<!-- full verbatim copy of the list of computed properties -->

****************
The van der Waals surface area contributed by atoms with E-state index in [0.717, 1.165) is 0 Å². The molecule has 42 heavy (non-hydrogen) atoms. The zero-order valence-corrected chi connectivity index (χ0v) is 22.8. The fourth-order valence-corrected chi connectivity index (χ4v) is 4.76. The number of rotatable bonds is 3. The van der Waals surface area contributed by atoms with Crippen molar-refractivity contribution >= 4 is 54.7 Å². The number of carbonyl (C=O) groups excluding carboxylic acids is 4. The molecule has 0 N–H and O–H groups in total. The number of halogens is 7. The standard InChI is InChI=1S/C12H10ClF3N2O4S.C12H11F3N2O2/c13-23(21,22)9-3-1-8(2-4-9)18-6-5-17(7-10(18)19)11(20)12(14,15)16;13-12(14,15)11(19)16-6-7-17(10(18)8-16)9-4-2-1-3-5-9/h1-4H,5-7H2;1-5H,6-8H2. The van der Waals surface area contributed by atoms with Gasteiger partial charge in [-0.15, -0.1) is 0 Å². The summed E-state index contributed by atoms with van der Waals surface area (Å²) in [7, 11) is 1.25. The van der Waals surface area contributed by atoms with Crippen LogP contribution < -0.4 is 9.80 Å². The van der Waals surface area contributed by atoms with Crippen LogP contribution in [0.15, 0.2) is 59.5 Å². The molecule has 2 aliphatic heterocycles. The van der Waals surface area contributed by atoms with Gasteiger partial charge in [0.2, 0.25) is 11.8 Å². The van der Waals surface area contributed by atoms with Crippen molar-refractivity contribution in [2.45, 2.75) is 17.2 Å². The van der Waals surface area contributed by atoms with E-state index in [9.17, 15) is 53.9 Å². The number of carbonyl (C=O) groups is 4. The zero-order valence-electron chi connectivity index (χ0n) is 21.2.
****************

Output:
The van der Waals surface area contributed by atoms with E-state index in [0.717, 1.165) is 0 Å². The molecule has 42 heavy (non-hydrogen) atoms. The zero-order valence-corrected chi connectivity index (χ0v) is 22.8. The fourth-order valence-corrected chi connectivity index (χ4v) is 4.76. The number of rotatable bonds is 3. The van der Waals surface area contributed by atoms with Crippen molar-refractivity contribution >= 4 is 54.7 Å². The number of carbonyl (C=O) groups excluding carboxylic acids is 4. The molecule has 0 N–H and O–H groups in total. The number of halogens is 7. The standard InChI is InChI=1S/C12H10ClF3N2O4S.C12H11F3N2O2/c13-23(21,22)9-3-1-8(2-4-9)18-6-5-17(7-10(18)19)11(20)12(14,15)16;13-12(14,15)11(19)16-6-7-17(10(18)8-16)9-4-2-1-3-5-9/h1-4H,5-7H2;1-5H,6-8H2. The van der Waals surface area contributed by atoms with Gasteiger partial charge in [-0.15, -0.1) is 0 Å². The summed E-state index contributed by atoms with van der Waals surface area (Å²) in [7, 11) is 1.25. The van der Waals surface area contributed by atoms with Crippen LogP contribution < -0.4 is 9.80 Å². The van der Waals surface area contributed by atoms with Crippen LogP contribution in [0.15, 0.2) is 59.5 Å². The molecule has 2 aliphatic heterocycles. The van der Waals surface area contributed by atoms with Gasteiger partial charge in [0.2, 0.25) is 11.8 Å². The van der Waals surface area contributed by atoms with Crippen molar-refractivity contribution in [2.45, 2.75) is 17.2 Å². The van der Waals surface area contributed by atoms with E-state index in [9.17, 15) is 53.9 Å². The number of carbonyl (C=O) groups is 4. The zero-order valence-electron chi connectivity index (χ0n) is 21.2.